By Nathan Einbinder – Regenerative Food and Farming lead – Schumacher College
Regenerative farming has been gaining increasing support in the last few years, as it is acknowledged that ‘sustainable’ agriculture, in other words, sustaining a broken system that is harming the land and the farmers who manage it, is no longer a viable option. Instead, regenerative farming offers a more holistic approach and one that ultimately helps tackle climate change by proposing transformation of the current industrial food and farming system, from the ground up.
A central focus of regenerative farming is caring for/regenerating the soil and the environment by managing biodiversity. This includes a set of techniques (no-dig, cover cropping, mob grazing, to name a few) meant to ‘draw-down’ carbon from the air into the ground while similarly adding to the complexity and biodiversity of soil microorganisms and fungi.
At Dartington we are growing forest gardens, have developed a large agroforestry field at Broadlears, and in our college growing space avoid ploughing up the soil, preferring to use ‘green manures’ to cover the soil and prevent unwanted, invasive plants from taking root.
These are working for us, but may not necessarily work elsewhere. By utilising a regenerative approach, we emphasise context specific problems with context specific practice, based on local knowledge, rather than applying regional, let alone nationwide, prescriptions.
Of course, there are several challenges to farmers who wish to develop a more regenerative approach. The first is the difficulty in accessing training and fitting this around the time commitments and various demands of running a farm or producing food on any kind of scale.
Other important challenges include labour costs, the low price of food, the centralisation and globalisation of the food system and dependency on external funding. It’s a complex problem. In this country, we are still, in general, set in a conventional paradigm regarding food and farming. Eco-focused approaches remain on the fringes and have only recently achieved wider acceptance and interest among the public and policy makers.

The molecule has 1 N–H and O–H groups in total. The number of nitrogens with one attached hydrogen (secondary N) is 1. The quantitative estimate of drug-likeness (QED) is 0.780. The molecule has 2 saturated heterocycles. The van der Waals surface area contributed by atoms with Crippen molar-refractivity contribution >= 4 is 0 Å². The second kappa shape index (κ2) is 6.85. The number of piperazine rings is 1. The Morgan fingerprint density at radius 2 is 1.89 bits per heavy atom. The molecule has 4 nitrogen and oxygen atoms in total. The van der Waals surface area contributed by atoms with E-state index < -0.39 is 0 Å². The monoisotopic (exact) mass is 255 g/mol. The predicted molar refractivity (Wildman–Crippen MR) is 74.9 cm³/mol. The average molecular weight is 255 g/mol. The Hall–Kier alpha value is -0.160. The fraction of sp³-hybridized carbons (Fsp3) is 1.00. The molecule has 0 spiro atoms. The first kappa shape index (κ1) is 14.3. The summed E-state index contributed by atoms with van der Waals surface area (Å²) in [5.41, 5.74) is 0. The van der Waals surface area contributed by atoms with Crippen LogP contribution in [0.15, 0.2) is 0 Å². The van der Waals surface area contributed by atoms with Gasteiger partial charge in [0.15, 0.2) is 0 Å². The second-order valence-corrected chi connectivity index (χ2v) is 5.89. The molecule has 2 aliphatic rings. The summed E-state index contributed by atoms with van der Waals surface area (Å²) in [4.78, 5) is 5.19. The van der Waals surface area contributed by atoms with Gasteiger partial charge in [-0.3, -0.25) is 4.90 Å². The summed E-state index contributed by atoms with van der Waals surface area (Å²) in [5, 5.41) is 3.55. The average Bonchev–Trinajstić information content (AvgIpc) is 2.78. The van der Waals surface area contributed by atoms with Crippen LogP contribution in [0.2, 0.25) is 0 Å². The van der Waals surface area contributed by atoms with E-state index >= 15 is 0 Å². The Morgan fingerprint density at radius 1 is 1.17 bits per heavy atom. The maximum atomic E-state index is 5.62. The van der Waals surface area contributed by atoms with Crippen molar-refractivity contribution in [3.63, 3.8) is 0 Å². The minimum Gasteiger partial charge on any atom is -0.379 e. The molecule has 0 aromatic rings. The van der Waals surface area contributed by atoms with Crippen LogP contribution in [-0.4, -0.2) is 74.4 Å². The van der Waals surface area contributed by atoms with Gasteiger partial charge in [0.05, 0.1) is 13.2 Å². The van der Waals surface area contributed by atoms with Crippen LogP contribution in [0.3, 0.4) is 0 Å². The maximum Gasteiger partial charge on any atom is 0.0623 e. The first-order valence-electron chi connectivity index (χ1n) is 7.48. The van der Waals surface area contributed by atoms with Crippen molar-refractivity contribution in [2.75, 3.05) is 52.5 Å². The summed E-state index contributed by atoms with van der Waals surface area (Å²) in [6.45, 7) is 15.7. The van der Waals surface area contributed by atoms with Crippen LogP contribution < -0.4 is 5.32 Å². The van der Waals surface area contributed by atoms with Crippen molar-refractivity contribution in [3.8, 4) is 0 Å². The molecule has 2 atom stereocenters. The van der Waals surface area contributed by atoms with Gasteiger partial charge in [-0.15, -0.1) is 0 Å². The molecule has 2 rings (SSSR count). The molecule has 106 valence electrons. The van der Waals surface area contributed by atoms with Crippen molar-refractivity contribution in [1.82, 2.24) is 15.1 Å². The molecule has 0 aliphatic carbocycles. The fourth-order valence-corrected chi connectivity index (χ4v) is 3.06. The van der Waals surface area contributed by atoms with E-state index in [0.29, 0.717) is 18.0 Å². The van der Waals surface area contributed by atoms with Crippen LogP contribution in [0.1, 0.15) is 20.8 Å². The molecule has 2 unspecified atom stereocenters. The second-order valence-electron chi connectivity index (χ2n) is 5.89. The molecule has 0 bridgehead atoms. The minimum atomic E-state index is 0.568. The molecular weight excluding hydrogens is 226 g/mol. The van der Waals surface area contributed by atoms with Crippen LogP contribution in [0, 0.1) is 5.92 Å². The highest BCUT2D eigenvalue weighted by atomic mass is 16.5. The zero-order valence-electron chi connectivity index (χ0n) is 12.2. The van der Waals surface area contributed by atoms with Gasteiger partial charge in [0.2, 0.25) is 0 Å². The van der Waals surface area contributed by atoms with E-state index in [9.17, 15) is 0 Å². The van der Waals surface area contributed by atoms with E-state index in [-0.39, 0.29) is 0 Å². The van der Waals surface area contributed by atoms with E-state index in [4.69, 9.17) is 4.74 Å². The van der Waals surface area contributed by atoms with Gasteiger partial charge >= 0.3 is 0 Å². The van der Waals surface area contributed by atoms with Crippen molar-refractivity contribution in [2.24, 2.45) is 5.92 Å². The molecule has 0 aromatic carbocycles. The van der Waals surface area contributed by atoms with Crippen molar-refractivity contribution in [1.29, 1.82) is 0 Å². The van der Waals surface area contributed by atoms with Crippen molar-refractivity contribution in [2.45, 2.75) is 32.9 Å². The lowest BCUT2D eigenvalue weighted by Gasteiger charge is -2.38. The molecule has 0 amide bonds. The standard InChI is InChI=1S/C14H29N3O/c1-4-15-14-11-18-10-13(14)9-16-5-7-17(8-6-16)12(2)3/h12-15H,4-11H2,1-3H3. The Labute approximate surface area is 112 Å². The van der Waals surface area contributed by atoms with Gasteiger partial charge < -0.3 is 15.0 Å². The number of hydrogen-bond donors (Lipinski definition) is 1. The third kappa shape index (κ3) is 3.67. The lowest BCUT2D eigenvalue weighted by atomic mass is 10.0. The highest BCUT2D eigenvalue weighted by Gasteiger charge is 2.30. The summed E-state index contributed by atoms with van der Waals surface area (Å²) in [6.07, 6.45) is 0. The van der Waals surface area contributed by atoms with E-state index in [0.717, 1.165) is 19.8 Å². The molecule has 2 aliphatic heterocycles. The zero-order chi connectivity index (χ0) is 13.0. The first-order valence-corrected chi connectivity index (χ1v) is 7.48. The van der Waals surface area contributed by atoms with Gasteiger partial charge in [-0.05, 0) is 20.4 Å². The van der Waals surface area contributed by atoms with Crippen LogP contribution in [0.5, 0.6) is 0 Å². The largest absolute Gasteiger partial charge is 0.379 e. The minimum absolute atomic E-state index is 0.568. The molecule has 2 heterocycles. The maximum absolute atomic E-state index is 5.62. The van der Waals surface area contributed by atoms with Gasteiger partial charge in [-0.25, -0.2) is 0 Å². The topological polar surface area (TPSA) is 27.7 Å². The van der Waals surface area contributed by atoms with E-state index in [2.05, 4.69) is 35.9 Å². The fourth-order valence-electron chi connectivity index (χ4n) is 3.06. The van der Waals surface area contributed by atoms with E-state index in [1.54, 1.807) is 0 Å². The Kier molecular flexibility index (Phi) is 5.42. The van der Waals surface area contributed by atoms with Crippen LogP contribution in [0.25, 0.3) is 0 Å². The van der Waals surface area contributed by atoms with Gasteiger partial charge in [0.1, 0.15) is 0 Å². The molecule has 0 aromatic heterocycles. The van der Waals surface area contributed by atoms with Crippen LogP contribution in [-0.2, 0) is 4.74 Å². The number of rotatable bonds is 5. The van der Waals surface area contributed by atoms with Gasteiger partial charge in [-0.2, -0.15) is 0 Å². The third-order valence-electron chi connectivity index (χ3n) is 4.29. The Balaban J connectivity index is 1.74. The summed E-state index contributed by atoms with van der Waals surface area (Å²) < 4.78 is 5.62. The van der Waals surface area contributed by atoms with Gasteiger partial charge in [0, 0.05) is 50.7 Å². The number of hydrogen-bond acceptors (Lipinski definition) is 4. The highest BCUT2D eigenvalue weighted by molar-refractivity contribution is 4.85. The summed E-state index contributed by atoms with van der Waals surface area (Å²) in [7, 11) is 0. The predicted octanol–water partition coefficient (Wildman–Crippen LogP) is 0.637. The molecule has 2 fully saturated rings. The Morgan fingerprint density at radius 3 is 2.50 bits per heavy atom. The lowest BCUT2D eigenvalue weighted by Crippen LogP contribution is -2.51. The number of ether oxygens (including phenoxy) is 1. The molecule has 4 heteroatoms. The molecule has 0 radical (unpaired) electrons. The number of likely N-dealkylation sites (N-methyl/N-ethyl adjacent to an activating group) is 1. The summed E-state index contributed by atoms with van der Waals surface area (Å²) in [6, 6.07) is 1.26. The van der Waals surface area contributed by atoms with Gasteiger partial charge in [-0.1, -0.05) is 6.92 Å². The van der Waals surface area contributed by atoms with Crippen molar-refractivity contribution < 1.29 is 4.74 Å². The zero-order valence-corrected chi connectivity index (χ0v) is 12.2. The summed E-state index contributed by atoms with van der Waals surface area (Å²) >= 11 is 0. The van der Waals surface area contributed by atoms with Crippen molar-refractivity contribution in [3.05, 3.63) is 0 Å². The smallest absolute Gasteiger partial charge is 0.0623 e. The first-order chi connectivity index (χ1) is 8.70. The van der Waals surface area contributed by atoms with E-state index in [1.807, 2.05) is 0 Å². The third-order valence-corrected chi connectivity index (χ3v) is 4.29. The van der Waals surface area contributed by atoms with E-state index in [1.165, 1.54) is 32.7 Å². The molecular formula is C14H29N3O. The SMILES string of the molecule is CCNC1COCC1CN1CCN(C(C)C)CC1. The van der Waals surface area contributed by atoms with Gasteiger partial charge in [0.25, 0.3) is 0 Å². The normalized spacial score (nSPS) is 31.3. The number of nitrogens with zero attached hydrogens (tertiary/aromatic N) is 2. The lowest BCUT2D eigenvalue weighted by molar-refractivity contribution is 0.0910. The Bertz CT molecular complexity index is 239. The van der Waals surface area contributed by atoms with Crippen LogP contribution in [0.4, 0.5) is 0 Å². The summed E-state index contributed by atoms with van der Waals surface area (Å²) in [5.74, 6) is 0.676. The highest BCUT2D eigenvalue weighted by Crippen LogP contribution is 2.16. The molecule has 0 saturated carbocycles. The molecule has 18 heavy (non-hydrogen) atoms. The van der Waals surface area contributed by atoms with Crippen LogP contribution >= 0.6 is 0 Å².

This is due to a number of factors, including a heightened awareness surrounding climate change and the impacts of industrial farming on greenhouse gas emissions, as well as the greater impacts from the global pandemic and Brexit.But it’s more important than ever to focus our efforts on regenerative farming, and training for current farmers and the next generation. Dartmoor specifically is already a challenging place for agriculture.
A regenerative approach could help farmers become less reliant on external inputs, agrochemicals, primarily, through the restoration of soil life and creation of biomass to be used as composts and organic fertilizers. It could also be beneficial to those hoping to receive subsidies for ecosystem services.
There are many benefits to regenerative/agroecology that are unaccounted for or undervalued, such as improving quality of life of the farmer and communities, water quality, biodiversity and human health. Finally, organic products generally bring in more income as do direct market sales, both supported in regenerative approaches.
The way we operate on the Dartington estate is a system of collaboration between farmers and businesses to bring regeneratively grown products to local market; farmer experimentation; support for small-scale producers, who are generally marginalized yet hold the key to biodiverse, knowledge intensive production.
These are things that can be replicated on other farms and we teach first hand on our courses. Farmers across South Devon and Dartmoor can work together to help each other out by participating in more working groups and social movements to facilitate knowledge transfer, sharing of ideas and challenges, and learning possibilities.
We’re currently running short courses in regenerative and sustainable growing practices, and will be launching a full, low-residency MSc in Regenerative, Food, Farming and Enterprise in January 2022.
Our undergraduate degree in Regenerative Food and Farming starts in September. We combine theory and practice, making it a practical, hands on and experiential course, very different from others at conventional agricultural universities and programmes. We hope these courses, local to Dartmoor farmers, will be helpful to those currently working the land in the area, or wishing to, as well as attracting students from further afield as we often do each year with our horticulture residency.